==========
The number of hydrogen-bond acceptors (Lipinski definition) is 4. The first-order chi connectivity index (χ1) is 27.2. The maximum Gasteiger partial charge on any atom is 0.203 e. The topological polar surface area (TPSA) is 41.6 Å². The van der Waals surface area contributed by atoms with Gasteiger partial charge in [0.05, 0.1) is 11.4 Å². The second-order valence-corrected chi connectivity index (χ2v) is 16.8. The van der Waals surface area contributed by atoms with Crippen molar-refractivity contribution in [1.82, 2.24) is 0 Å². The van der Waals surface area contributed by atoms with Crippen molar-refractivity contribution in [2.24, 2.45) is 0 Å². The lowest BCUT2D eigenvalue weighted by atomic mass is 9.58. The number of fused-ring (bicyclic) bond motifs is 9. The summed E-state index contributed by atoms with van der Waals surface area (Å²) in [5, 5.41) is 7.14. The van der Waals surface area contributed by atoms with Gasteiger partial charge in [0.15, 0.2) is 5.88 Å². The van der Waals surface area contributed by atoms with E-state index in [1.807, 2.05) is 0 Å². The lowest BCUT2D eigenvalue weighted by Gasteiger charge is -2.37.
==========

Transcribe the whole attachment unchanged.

The number of hydrogen-bond acceptors (Lipinski definition) is 4. The first-order chi connectivity index (χ1) is 27.2. The maximum Gasteiger partial charge on any atom is 0.203 e. The topological polar surface area (TPSA) is 41.6 Å². The van der Waals surface area contributed by atoms with Gasteiger partial charge in [0.05, 0.1) is 11.4 Å². The second-order valence-corrected chi connectivity index (χ2v) is 16.8. The van der Waals surface area contributed by atoms with Crippen molar-refractivity contribution in [1.82, 2.24) is 0 Å². The van der Waals surface area contributed by atoms with Crippen molar-refractivity contribution in [2.24, 2.45) is 0 Å². The lowest BCUT2D eigenvalue weighted by atomic mass is 9.58. The number of fused-ring (bicyclic) bond motifs is 9. The summed E-state index contributed by atoms with van der Waals surface area (Å²) in [5, 5.41) is 7.14. The van der Waals surface area contributed by atoms with Gasteiger partial charge in [0.15, 0.2) is 5.88 Å². The van der Waals surface area contributed by atoms with E-state index in [1.807, 2.05) is 0 Å². The lowest BCUT2D eigenvalue weighted by Gasteiger charge is -2.37.